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Columnists

Oral culture has blocked wealth creation

Former permanent secretary, Ministry of Information and Communication, Bitange Ndemo. Photo/FILE
Former permanent secretary, Ministry of Information and Communication, Bitange Ndemo. Photo/FILE 

Steve Jobs said “you can’t connect the dots looking forward; you can only connect them looking backwards. So you have to trust that the dots will somehow connect in your future. You have to trust in something - your gut, destiny, life, karma, whatever. This approach has never let me down, and it has made all the difference in my life”.

Our future therefore can only be predicted by connecting dots backwards and having trust in something. Dots of oral traditions and oral lore. My gut feeling tells me that our oral past is affecting our economic progress and if we want a wealthy future we must build trust in something - ourselves.

Wikipedia defines oral tradition and oral lore as cultural material and tradition transmitted from one generation to another orally. The messages or testimony are verbally transmitted in speech or song and may take the form, for example, of folktales, sayings, ballads, songs, or chants.

In this way, it is possible for a society to transmit oral history, oral literature, oral law and other knowledge across generations without a writing system. Research tells us that culture can be very important in shaping some fundamental aspects of the human mind.

Shinobu Kitayama, a professor of psychology at the University of Michigan for example, demonstrates that culture can influence what appears to be a very deep part the human mind, something that happens automatically and continuously. Unfortunately, African cultures have been distorted beginning from the colonial era to the present. We have never delinked from our oral past to present day print and electronic. There is no repository of our cultures.

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What we have is a hodgepodge of cultures that lead to nothing but total confusion and a hindrance to economic progress. Our moral code even within the religious circles is inconsistent with the level of trust we need to propel ourselves from economic abyss.

It is worth noting that reformation of the Western world starting with Germany is explained in terms of theology. Specifically the works of Martin Luther, John Calvin in the creation of the Protestant Ethic in early 16th century when majority of the people were illiterate and relied on oral traditions.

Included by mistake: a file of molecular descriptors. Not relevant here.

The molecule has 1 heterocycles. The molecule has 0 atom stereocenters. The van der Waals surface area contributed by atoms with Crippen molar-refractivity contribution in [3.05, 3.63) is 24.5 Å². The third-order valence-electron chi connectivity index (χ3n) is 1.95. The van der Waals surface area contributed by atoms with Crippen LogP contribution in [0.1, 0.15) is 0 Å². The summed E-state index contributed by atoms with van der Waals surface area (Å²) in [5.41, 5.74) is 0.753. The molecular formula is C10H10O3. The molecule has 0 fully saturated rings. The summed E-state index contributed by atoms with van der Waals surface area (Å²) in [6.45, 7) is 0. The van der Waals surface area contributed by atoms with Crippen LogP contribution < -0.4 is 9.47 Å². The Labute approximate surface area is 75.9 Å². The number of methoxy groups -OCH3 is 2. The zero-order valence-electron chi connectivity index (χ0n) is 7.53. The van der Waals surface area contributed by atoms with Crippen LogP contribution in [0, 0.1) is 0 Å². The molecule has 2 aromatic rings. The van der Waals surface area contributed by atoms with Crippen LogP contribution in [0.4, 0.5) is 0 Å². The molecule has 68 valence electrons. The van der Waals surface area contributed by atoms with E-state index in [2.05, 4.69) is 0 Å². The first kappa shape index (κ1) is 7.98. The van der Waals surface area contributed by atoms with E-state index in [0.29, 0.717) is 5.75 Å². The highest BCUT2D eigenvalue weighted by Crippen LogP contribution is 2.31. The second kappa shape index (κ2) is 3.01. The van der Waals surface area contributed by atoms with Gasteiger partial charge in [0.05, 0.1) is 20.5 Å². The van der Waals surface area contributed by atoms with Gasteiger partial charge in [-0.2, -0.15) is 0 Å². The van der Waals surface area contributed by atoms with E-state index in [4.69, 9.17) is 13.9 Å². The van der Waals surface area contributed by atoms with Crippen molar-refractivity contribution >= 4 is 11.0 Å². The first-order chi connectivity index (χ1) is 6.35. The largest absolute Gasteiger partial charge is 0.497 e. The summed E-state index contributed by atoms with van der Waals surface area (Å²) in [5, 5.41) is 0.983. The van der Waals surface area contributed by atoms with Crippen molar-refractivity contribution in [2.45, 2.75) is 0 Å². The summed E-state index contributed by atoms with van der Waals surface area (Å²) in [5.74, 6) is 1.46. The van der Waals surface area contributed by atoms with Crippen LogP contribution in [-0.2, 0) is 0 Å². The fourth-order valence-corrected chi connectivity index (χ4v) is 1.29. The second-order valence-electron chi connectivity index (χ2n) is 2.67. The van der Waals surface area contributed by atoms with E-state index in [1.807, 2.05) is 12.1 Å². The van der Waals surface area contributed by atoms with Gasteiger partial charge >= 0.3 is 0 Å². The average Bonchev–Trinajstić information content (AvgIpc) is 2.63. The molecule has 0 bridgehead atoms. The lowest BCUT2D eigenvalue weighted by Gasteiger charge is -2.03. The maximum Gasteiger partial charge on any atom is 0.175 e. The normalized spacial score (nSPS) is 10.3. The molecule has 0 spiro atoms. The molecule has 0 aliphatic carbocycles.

In The Puritan Gift, the Hopper brothers attribute much of economic progress in the western world since the 16th century to the Protestant Ethic and the Puritan movement in Britain. These codes of ethics were transmitted to the United States by immigrants and later to Japan (which had to subscribe to it as a basis of trading with USA after World War II). The trust virtue was established and propelled commerce between the two countries leading to the eventual economic progress.

In the modern world, the saying “Get it in writing”, warns us, implying that this is the only real and binding form of communication or contract. Cultures that have moved on from oral past, separate folklore and oral tradition from the facts that we put into writing. But the cost of not getting it in writing continue to bile up on us.

From our art to music folklore, we have not only been unable to protect our intellectual capital but refused to put it in writing.

The Japanese by simple process innovation, patented the kiondo, something our people have made for centuries. Nyatiti today is played better by foreigners and will not take long before they make and patent an electronic one.

Elvis Presley shot to fame by recreating African American music from the slavery period simply because there were no records as to who composed the music. Michael Jackson tussled with West Africa on some of the African beats in his music but there was no proof that Africans had the beats patented or written anywhere. I will not be surprised if mugithi reappears in new forms somewhere outside of Kenya.

As I write, virtually all Africans do not use any culinary recipe to cook. Yet lack of recipes contributes to about 10 per cent of food waste in countries that are food insecure. Further, some lifestyle diseases such as hypertension are on the rise and could be as a result of lack of recipe. African restaurants fail due to lack of consistency and product development.

Wealth and subsequent economic development comes from knowledge – the intellectual property – that God gave us. Available print and electronic repository technologies offer us a great opportunity to develop our past and present content for posterity and wealth creation.
The author is a former permanent secretary, Ministry of Information and Communication and a senior lecturer at University of Nairobi.

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